Ideally, individual advisors should have a combination of technical and functional skills as articulated in the GFRAS position paper‐The New

Extensionist (http://www.g‐‐publications/file/126the‐new‐extensionist‐position‐paper).  But often these are in short supply.  Capacity development of several thousand EAS staff, already in service, especially in functional skills such as facilitation, mobilization, brokering, negotiating, networking, partnership development, etc. is a major challenge everywhere. One of the farmer whom we met during field visit in Brandenberg told us that farmers look for the following qualities in an advisor  which include : sound technical know‐how, project preparation skills and good understanding of changing political, financial, policy related and regulatory environments.  Lack of well‐ trained consultants having these capacities is an important concern.

5. Reforms in extension curricula are long overdue and this would need user consultation and involvement

There has been a shared concern on the quality of extension curricula followed in universities and staff training centres.  A side event to discuss these issues was jointly organized by the University Consortium on Extension and Advisory Services (http://www.g‐‐education‐and‐training.html) and the MEAS (http://www.meas‐ programme. This was  intended to take forward the commitment and enthusiasm of academia in universities and other training institutions (and also researchers in the field of extension) who are keen to create a new generation of EAS staff with the required competencies (as articulated in the New Extensionist position paper). The meeting discussed the challenges in reforming the curricula, especially the huge inertia of the faculty; the importance of user consultations (especially the potential employers) and participatory curriculum development;  linking with the private sector to introduce new courses (for which core competencies are not available currently such as certification and standards); and strengthening research in EAS (beyond programme evaluation). 

6. Extension practitioners are keen to learn about good practices in extension, but these are often not available in the desired format 

GIZ (German International Cooperation), the main host of this annual meeting together with GFRAS organized a side event to exchange ideas for a practice‐oriented knowledge platform on good practices in agricultural extension. This meeting highlighted the need for developing practice oriented 4 page‐documents in “how‐to” format, for use by those working at the grassroots level.  The discussions highlighted the range of good practice platforms available currently on several topics (including from which we could learn on how to address this issue. A Technical Advisory Committee was formed to take this initiative forward. The plan is to finally develop a platform that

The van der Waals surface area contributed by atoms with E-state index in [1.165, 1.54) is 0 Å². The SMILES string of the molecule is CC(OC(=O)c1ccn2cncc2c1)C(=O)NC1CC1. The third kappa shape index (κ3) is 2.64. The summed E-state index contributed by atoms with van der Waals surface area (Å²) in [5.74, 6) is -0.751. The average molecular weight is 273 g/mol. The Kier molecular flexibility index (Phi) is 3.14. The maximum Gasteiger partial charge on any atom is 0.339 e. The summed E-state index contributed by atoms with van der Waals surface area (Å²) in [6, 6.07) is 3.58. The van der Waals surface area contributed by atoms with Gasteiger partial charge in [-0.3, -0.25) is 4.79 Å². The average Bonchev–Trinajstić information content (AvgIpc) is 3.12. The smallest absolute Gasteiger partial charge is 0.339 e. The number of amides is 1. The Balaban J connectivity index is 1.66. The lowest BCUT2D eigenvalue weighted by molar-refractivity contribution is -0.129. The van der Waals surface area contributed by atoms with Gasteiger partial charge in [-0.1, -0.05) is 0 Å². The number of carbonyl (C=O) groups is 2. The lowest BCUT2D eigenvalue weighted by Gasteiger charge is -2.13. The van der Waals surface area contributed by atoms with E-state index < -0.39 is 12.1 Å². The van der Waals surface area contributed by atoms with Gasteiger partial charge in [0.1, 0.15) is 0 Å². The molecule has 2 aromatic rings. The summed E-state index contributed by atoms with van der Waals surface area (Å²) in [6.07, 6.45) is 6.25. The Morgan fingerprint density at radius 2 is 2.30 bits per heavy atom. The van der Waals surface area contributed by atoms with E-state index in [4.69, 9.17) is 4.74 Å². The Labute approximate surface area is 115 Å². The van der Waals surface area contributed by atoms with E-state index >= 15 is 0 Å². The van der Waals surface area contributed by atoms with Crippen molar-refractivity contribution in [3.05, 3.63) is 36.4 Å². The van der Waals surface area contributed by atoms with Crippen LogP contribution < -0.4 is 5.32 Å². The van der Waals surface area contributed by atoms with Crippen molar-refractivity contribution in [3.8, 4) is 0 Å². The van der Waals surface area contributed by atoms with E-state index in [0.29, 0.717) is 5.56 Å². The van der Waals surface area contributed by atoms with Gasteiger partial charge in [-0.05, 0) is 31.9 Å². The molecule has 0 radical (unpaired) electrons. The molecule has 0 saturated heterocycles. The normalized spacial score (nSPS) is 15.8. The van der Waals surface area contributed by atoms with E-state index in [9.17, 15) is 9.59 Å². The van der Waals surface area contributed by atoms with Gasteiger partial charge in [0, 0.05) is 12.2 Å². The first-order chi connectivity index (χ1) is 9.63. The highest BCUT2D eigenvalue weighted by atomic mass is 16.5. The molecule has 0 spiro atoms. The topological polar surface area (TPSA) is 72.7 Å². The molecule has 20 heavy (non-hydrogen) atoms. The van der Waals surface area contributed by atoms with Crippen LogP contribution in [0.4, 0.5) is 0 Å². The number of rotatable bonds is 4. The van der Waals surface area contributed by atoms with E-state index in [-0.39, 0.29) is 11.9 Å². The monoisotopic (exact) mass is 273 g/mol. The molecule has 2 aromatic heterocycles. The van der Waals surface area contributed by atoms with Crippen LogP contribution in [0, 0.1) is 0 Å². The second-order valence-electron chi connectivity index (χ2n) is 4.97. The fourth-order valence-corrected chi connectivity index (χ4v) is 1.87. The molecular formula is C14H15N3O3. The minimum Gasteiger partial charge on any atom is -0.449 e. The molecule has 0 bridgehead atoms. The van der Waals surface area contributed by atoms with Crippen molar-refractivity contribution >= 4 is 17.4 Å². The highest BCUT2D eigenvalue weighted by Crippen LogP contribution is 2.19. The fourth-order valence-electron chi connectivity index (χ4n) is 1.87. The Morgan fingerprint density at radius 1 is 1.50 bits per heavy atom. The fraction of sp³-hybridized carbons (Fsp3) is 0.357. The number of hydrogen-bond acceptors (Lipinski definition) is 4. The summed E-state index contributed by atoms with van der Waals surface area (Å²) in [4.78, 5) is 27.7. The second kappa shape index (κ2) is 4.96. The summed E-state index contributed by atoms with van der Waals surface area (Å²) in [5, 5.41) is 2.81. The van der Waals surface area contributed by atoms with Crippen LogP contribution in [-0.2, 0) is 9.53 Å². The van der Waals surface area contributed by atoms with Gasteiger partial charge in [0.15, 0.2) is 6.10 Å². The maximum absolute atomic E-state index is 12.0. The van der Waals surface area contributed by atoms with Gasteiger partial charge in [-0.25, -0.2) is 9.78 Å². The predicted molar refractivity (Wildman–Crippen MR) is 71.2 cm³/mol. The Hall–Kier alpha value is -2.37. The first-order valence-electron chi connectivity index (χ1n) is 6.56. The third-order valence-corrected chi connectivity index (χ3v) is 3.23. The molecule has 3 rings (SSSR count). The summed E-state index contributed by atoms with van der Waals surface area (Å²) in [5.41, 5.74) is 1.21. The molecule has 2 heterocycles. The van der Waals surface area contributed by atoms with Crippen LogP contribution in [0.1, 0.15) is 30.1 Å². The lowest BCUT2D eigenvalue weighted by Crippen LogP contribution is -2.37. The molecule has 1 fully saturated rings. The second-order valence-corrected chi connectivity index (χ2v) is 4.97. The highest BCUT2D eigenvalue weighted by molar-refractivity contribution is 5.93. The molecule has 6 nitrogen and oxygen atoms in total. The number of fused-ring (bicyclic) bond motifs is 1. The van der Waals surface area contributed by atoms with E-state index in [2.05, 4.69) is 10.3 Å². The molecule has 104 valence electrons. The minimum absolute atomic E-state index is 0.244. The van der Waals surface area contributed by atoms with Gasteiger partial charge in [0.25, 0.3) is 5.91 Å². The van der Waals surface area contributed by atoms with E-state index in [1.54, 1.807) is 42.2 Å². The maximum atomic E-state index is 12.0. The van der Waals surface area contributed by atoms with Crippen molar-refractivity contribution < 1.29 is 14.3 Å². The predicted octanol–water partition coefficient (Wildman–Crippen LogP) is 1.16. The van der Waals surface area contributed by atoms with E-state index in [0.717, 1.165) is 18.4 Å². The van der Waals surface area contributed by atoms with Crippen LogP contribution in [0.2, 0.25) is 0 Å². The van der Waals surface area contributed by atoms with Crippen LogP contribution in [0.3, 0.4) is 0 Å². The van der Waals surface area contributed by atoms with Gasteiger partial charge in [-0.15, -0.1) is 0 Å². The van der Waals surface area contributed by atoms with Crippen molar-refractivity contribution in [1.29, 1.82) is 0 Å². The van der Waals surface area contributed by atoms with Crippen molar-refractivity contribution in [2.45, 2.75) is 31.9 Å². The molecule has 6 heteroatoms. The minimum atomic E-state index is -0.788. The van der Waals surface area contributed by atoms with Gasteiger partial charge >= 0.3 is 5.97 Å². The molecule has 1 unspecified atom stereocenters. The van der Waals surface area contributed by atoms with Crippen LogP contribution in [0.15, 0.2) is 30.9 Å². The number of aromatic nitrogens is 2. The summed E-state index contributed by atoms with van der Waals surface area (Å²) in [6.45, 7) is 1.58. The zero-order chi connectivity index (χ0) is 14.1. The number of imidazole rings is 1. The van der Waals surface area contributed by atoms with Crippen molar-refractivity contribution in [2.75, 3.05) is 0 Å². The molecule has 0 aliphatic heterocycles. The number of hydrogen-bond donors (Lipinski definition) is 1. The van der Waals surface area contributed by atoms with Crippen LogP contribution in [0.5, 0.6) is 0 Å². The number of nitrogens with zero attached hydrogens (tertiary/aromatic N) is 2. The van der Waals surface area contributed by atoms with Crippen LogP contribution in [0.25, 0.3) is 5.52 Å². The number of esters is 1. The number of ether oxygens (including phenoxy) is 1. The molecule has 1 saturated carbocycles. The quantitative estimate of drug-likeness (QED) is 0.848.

would serve as a “one‐stop shop” for extension practitioners and managers. I hope this will potentially emerge as an important knowledge platform on extension in the coming years. 

7. Networks are important and there is a lot to learn from practice

Eelke Wielinga’s (LINK Consult, The Netherlands) presentation ‐ What makes networks work? – helped me to reflect on the quality of networks which I am a part of.  The presentation highlighted the importance of “free actors” and how “warm” networks evolve into “cold” organizations if we fail to recognize and maintain the “energy” within the networks. (To know more about networks, click this link:  These concepts came handy during the workgroup discussions on strengthening the regional and sub‐regional networks of GFRAS and development of work plans for 2104.  

The South Asia group (AESA) decided to expand its virtual network through social media, strengthen its knowledge portal (www.aesa‐, organize its first face‐to‐face meeting and raise resources to address the priorities that emerge from the meeting scheduled in January 2014.  The Asian participants met to discuss ways of strengthening APIRAS (Asia Pacific Rural Advisory Services) Network and its proposed work plan for 2014. I hope to see more action at the APIRAS level in the coming months. 


  • I am really amazed at the interest and enthusiasm of the large number of practitioners, managers, policy makers, researchers and donors involved in EAS who participated in this meeting and their strong conviction in the transformative power of EAS provision. I often fail to see this “energy” and passion for EAS elsewhere.
  • I also learnt a lot on how to organize meetings of this scale ‐ especially innovative ways of ensuring adequate interaction and knowledge exchange among the participants through several breakout groups and plenary sessions. The field visits were carefully chosen so as to perfectly align with the technical theme of the seminar. All these gave lots of new insights on EAS provision in Germany and also the nature of German Agriculture.

I am glad that I am part of the GFRAS network and happy at the modest progress made by AESA during the past nine months (which was shared at the annual meeting). I personally wish to see more participants from South Asia in these types of meetings. AESA has several miles to go and some of the learning from experiences of other networks that were shared in this meeting would definitely come handy in   future.